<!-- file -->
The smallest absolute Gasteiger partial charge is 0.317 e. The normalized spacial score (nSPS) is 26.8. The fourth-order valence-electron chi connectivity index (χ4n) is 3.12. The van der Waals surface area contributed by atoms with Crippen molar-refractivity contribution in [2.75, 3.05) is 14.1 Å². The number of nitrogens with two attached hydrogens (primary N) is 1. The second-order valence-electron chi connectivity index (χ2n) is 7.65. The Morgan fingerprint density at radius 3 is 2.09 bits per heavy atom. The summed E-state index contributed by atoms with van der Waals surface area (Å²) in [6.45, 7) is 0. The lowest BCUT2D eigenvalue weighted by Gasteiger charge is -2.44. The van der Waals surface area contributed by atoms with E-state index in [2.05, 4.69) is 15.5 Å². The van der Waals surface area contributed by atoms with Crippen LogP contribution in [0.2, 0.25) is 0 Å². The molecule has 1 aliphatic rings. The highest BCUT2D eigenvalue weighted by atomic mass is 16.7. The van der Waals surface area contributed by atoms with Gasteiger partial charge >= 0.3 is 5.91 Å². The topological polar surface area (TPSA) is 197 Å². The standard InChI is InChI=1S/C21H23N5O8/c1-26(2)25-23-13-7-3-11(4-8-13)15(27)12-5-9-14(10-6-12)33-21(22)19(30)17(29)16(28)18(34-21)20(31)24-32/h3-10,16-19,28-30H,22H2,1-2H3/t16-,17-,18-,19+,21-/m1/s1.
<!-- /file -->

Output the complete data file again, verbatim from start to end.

The smallest absolute Gasteiger partial charge is 0.317 e. The normalized spacial score (nSPS) is 26.8. The fourth-order valence-electron chi connectivity index (χ4n) is 3.12. The van der Waals surface area contributed by atoms with Crippen molar-refractivity contribution in [2.75, 3.05) is 14.1 Å². The number of nitrogens with two attached hydrogens (primary N) is 1. The second-order valence-electron chi connectivity index (χ2n) is 7.65. The Morgan fingerprint density at radius 3 is 2.09 bits per heavy atom. The summed E-state index contributed by atoms with van der Waals surface area (Å²) in [6.45, 7) is 0. The lowest BCUT2D eigenvalue weighted by Gasteiger charge is -2.44. The van der Waals surface area contributed by atoms with E-state index in [2.05, 4.69) is 15.5 Å². The van der Waals surface area contributed by atoms with Crippen LogP contribution in [0.2, 0.25) is 0 Å². The molecule has 1 aliphatic rings. The highest BCUT2D eigenvalue weighted by atomic mass is 16.7. The van der Waals surface area contributed by atoms with Gasteiger partial charge >= 0.3 is 5.91 Å². The topological polar surface area (TPSA) is 197 Å². The standard InChI is InChI=1S/C21H23N5O8/c1-26(2)25-23-13-7-3-11(4-8-13)15(27)12-5-9-14(10-6-12)33-21(22)19(30)17(29)16(28)18(34-21)20(31)24-32/h3-10,16-19,28-30H,22H2,1-2H3/t16-,17-,18-,19+,21-/m1/s1.